Saturday, February 26, 2011

16. Ceriagrion auranticum (Fraser, 1922)

Number: 16
Family: Coenagrionidae
Genus: Ceriagrion 
Species: Ceriagrion auranticum 
Synonyms: Ceriagrion latericium (Lieftinck, 1951)
Common name(s): N/A
Thai name(s): แมลงปอเข็มสีพื้นเขียวส้ม
Habitat: Densely covered foliage near ponds/lakes, lowlands (and occasionally uplands)
Province(s) sighted: Widespread (Khon Kaen); Nam Nao NP (Petchabun); Khao Kitchacut (Chantaburi); Khao Yai NP (Nakhorn Ratchasima); Widespread (Chiang Mai).
Sightings (by me): Common (though seemingly less so now)
In flight (that I have seen): July-January
Species easily confused with: None

The first Ceriagrion species I saw in Khon Kaen was Ceriagrion auranticum. It used to be common, but I seem to see less and less of them nowadays. It is one of twelve species of Ceriagrion known in Thailand and I have now seen seven. I would say that this is the most common. 

The male 
The male has a striking reddish/orange abdomen and greenish thorax. They are extremely skittish and fairly difficult to get close to. However, if you spot one, try looking in the longer grasses nearby. Sometimes there are many males and females hiding there.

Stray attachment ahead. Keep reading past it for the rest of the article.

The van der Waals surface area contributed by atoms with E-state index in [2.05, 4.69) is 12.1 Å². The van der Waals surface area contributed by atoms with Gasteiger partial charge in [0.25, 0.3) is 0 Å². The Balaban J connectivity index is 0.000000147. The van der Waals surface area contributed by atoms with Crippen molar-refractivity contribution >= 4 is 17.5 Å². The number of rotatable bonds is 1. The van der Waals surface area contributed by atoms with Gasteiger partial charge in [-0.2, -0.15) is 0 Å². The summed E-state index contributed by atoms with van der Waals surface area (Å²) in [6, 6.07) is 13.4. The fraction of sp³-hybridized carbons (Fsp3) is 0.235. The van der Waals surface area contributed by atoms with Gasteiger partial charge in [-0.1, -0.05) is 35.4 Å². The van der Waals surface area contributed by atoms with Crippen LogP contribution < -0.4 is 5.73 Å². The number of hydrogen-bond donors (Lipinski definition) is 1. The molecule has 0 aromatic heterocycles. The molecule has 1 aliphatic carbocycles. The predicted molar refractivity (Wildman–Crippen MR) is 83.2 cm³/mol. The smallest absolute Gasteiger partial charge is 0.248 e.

The sub-adult males
Young and newly emerged males are not often seen - and are difficult to ID. However, only C. auranticum was the only present species of the genus when I saw these specimens.

A sub-adult male. The abdomen is right, yet the thorax isn't in full colour.


Here's a newly emerged male similar to the specimen above, yet the abdomen is almost translucent and the wings are very 'fresh'.


The female
The female is very similar to the male and seems to have 2 distinct stages. One has more of a grey/brown abdomen and the other is far closer to that of the male, being reddish in colour (is this the final stage of maturity?). Both stages I have seen as part of a copula, though never got a decent photo. Here is the most common form of the female.



The 'red' female 




This specimen has distinct black dorsal markings at on the end segments, quite often seen with the females of this species.



Ceriagrion auranticum can be spotted all around Khon Kaen and I have also seen it at numerous places around Thailand. It seems to be most abundant in the winter months, most commonly seen from October-January and likes to hide in thick overgrowth on the edge of ponds and lakes, though I have spotted the species near slow moving rivers too.